In his Telegraphic Tales and Telegraphic History, W. J. Johnston offered several passages about message practice and, in particular, codes. A transcription of those passages appears below.

A scan of Telegraphic Tales and Telegraphic History: A popular account of the electric telegraph, its uses, extent and outgrowths. New York: W. J. Johnston (1880) is available here (254pp).

See also Johnston’s Lightning Flashes and Electric Dashes: A Volume of Choice Telegraphic Literature, Humor, Fun, Wit & Wisdom. New York: W. J. Johnston, Publisher.

First (1877) edition here (141pp);
third (1882) edition here (160pp).

Table of contents of the volume can be found via the google scan (above); these topic headings are to my transcription, only.

cable operators
economy in sending messages
telegraphic bulls
bulls by operators
bulls by the public
maps by telegraph (in chapter Outgrowths of the Telegraph)
sharp work by operators (in chapter Sharp Practice by Telegraph)
The weather reports (storm signal system)


  • Cable Operators. [103]

    These persons form a class by themselves, requiring a special education and special adaptability to the service. Their life is anything but a cheerful or social one, for they usually are located in out of the way places on the sea coast, where neighbors are few and far between, and scarcely of a character calculated to constitute an interesting and pleasant social circle.

    When on duty they are closely occupied in watching [104] and translating the slender point of light whose vibrations convey to the eye with them, as sound does to the ear of the ordinary telegraph operator, the intelligence which it is necessary to communicate. When off duty their pleasures and recreations are few indeed, and taken altogether the occupation and its surroundings are not enticing to individuals of social and companionable proclivities.

    It may be said on the other hand, however, that the labor required is not excessive, and is well paid. If there is a lack of opportunity for social enjoyment, there is also not much temptation to spend money, so that the position of cable operator is one in which there is an opportunity for financial accumulation. Most if not all of the cable operators at this side of the Atlantic came from England, and after a certain term of service are entitled to a three months’ leave of absence to visit their native land, if they so desire. They receive from the company a liberal allowance to defray their expenses upon the trip.

  • Economy in sending messages

    The price per word being a consideration in transmitting messages over the Atlantic cable, the aim of merchants, news agencies, and others is to send as few words and convey as much information as possible. A great number of cipher codes are in use, composed generally of columns of words or figures answering to every possible emergency. The codes are kept profoundly secret, and to prevent the clerks [105] and employees in the offices interpreting and divulging the message, a secret understanding often exists between the principals to read the cipher backward or forward half a dozen words. The following sample of a message presents the most unintelligible aspect to an outsider:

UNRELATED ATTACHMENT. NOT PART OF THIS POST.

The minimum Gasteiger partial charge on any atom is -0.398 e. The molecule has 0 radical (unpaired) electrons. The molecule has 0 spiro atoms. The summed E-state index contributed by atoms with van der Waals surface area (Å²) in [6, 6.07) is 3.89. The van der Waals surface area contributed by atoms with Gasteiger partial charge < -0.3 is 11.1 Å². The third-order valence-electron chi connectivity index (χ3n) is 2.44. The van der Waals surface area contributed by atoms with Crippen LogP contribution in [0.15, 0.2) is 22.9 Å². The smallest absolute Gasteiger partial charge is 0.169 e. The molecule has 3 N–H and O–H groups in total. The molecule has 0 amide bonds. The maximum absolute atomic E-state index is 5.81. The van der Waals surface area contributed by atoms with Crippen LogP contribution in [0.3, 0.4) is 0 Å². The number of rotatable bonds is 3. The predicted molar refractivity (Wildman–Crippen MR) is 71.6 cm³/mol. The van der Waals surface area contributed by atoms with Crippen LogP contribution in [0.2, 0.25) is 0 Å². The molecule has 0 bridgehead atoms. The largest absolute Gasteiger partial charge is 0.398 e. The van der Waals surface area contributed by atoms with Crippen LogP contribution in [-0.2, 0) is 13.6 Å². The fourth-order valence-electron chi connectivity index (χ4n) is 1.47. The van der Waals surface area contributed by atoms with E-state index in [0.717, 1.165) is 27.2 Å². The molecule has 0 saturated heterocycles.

John Bolton & Co., Liverpool, to Preston, Banks & Co., New Orleans. - Kildare - Description - Sacred - Ecuador - Pot - Screamer - Shrimp - Betsy - Nameless - Bobby - Bellona - Obscure - Numantia - Rattletrap - Richard - Sackbut - Sally - Salmon - Penholder.

    Such a queer combination of words might lead one to the conclusion that the cotton merchants were given to divulge in an eccentric species of wit peculiar to themselves; but the words have a stern significance that means "business." They form a cipher telegram of the most unrelenting "business aspect," even the diminutive "shrimp" bearing a grim message of special intelligence, and the very unsentimental Christian names answering to the names of various firms, who are wont to be addressed by much more respectful titles. It is necessary to take notice that the cotton bought by cable is still in this country or on the sea; in fact, it is often bought, re-sold, and re-bought again perhaps half a dozen times before it ever touches the shores of England. The translation of the telegram above given is as follows: